Cars began lining up before 7 a.m. to get into the parking lots at M&T Bank Stadium for the shuttle bus ride to Fort McHenry and the Blue Angels air show.
Yellow school buses stretched from Camden Yards to beyond the football stadium to handle the crowds, which are expected to fill the fort to capacity by 11 a.m.
The historic site holds about 25,000, but The Star-Spangled Sailabration is expected to draw 1 million people to Baltimore's Inner Harbor area by Tuesday. Elsewhere, several thousand people are expected to attend Gay Pride Parade activities in Mount Vernon, and the combination could mean congested traffic around downtown Saturday.
People are four-deep at the official Sailabration souvenir stand near the National Aquarium, buying T-shirts and white-topped captain's hats.
Lines to board ships stretch from the front of the Aquarium to the water's edge. People seemed unsure of which ship they were waiting for.
"It's the one from Argentina, right?" asked Angela Bottomsley of Arlington, Va. "I guess it really doesn't matter. It's tall."
Some visitors woke up before dawn to ensure they weren't shut out of the Fort McHenry festivities.
"I was like, 'I'm not going to brave the crowd,' but then I realized I may never get another chance," said Mary Edwards of Middle River.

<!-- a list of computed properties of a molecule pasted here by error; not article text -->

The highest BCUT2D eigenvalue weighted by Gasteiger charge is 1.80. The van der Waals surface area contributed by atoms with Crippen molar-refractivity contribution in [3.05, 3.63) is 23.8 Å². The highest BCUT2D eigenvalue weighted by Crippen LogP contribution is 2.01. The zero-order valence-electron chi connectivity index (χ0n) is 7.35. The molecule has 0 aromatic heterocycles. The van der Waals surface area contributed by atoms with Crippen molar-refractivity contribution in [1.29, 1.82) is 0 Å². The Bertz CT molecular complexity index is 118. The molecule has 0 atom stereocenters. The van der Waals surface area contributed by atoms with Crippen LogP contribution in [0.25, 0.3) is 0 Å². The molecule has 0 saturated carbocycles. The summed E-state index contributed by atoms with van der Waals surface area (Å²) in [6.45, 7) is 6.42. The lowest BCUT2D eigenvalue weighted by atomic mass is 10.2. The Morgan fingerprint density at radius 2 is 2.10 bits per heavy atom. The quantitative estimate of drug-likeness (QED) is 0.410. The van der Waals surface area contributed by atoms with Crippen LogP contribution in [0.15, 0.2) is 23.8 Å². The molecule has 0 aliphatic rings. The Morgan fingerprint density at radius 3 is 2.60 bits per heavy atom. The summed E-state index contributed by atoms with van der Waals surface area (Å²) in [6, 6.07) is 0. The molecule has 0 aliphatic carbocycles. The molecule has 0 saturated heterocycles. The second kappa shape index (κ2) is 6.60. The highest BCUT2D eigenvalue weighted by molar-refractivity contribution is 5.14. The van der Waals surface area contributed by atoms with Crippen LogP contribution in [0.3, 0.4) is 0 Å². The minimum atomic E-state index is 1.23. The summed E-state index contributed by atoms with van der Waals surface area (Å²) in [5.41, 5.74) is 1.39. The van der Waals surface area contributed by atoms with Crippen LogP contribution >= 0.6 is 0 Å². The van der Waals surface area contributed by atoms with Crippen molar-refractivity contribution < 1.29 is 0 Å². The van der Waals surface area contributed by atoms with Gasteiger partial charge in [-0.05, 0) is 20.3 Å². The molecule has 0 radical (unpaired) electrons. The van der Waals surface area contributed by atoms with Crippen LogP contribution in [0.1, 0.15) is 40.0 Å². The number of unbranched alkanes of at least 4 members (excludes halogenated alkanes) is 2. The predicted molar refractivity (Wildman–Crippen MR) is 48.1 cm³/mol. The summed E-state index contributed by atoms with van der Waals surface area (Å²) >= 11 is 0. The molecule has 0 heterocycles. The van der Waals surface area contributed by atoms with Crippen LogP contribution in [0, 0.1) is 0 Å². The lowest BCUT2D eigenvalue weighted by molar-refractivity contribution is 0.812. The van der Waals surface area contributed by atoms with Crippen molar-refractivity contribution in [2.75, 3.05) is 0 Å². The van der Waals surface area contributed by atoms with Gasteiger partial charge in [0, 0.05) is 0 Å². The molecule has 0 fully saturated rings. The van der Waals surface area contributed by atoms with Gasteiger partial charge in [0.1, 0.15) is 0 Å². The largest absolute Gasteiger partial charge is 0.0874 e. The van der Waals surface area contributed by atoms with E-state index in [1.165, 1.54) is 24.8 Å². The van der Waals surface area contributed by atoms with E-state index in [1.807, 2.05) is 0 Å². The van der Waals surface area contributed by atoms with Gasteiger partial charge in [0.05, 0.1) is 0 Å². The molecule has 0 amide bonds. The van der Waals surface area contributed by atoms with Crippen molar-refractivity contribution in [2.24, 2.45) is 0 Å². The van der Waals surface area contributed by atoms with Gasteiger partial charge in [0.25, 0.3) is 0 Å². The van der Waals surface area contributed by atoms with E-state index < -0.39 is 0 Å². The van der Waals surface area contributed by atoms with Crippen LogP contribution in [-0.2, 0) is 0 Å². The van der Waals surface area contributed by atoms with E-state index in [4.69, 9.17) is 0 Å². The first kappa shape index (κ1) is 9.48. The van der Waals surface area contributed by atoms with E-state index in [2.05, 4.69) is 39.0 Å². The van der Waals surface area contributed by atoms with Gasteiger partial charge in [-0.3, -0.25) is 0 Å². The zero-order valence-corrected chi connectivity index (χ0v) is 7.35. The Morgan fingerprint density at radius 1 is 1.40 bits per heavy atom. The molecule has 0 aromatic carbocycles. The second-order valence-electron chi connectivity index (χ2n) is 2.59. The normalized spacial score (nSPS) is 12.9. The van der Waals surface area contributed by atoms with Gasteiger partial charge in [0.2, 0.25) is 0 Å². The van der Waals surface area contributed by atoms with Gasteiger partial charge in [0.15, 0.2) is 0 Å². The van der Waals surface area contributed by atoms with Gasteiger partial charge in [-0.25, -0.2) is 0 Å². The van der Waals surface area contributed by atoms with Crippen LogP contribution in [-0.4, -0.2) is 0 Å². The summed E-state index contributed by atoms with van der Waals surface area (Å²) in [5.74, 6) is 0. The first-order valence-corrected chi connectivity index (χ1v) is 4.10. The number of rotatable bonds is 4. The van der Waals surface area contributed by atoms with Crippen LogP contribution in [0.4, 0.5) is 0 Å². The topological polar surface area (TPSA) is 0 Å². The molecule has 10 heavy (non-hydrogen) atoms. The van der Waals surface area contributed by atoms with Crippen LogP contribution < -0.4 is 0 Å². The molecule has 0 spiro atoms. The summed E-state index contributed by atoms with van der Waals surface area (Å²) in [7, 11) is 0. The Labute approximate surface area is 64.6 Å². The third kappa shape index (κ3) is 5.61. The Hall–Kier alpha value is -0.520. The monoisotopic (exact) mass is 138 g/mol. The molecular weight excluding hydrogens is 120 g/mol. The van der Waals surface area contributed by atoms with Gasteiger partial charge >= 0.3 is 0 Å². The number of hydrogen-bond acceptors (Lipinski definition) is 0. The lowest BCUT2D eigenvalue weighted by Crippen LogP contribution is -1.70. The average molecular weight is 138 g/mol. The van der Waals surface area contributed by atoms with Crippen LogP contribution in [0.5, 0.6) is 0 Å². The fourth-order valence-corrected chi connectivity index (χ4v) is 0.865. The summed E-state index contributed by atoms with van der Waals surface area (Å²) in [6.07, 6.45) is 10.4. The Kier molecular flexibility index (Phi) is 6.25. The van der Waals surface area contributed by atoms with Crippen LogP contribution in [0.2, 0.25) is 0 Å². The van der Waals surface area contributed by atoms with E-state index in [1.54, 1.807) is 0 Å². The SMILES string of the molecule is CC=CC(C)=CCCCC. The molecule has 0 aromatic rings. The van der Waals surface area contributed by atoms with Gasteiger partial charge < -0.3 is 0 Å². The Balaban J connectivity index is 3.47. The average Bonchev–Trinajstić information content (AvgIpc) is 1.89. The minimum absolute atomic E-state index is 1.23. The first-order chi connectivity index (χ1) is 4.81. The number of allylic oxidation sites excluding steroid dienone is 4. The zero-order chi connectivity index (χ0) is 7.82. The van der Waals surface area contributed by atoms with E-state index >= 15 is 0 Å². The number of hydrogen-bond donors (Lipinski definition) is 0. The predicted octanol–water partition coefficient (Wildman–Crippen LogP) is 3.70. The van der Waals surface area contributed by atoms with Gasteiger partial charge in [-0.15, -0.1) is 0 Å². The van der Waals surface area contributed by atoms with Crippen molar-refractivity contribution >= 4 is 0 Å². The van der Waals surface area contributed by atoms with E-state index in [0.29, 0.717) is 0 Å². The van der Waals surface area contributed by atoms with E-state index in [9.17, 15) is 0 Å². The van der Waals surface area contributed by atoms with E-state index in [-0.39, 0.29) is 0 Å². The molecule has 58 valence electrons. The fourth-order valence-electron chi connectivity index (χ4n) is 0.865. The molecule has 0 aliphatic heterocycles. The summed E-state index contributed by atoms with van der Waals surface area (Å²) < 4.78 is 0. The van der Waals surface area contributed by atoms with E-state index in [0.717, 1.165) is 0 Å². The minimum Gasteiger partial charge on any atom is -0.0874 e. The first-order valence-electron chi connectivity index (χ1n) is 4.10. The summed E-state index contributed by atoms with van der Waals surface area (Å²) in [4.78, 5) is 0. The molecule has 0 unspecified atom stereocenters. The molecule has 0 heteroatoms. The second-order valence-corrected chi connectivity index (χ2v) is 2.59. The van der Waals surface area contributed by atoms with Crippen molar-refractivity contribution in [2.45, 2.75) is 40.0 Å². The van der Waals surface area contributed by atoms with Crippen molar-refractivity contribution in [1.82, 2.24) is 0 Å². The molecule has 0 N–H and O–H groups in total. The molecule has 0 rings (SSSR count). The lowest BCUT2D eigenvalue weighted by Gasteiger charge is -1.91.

City Department of Transportation staged 30 buses at the stadium for the 15-minute ride to the fort.
The air show featuring the Navy's precision flying team is scheduled for 2 p.m to 4 p.m. A patriotic show is to begin at 6:30 p.m., with fireworks to follow.
"You're not going to see the tall ships, the Blue Angels and Fort McHenry all at one time again," said David Meade of Westminster. "This is one you don't want to miss. You want to be the one talking about it not the one hearing about it."
William J. Pencek, Jr., executive director of the Maryland War of 1812 Bicentennial Commission, said the celebration has so far "exceeded our expectations."
He said that during the planning process, state officials led by Gov. Martin O'Malley, "wanted to move the needle in the way the nation and the world perceived us and how we perceived ourselves. So far, we're really good."
Along East Fort Avenue, police officers have taken up their posts at the corner of each block and firefighters at the Locust Point station are gathering in anticipation of large crowds lugging coolers, lawn chairs and blankets to the fort.
The city closed East Fort Avenue at Andre at 6 a.m. and parking is limited.
Back at the football stadium parking lot, Sonia Bunch of Silver Spring and her family waited to board a bus.
"I've got a pillow, blankets, chairs and food for a week," she said. "I think we're good to go."
Some people said they anticipated staying at the fort until after tonight's fireworks, but other folks on the shuttle line were already plotting their exit and a trip across the harbor to Fells Point.
"If you wait until the last rocket's red glare, you'll miss last call," said Charlie Gomez of Washington.Copyright © 2015, Los Angeles Times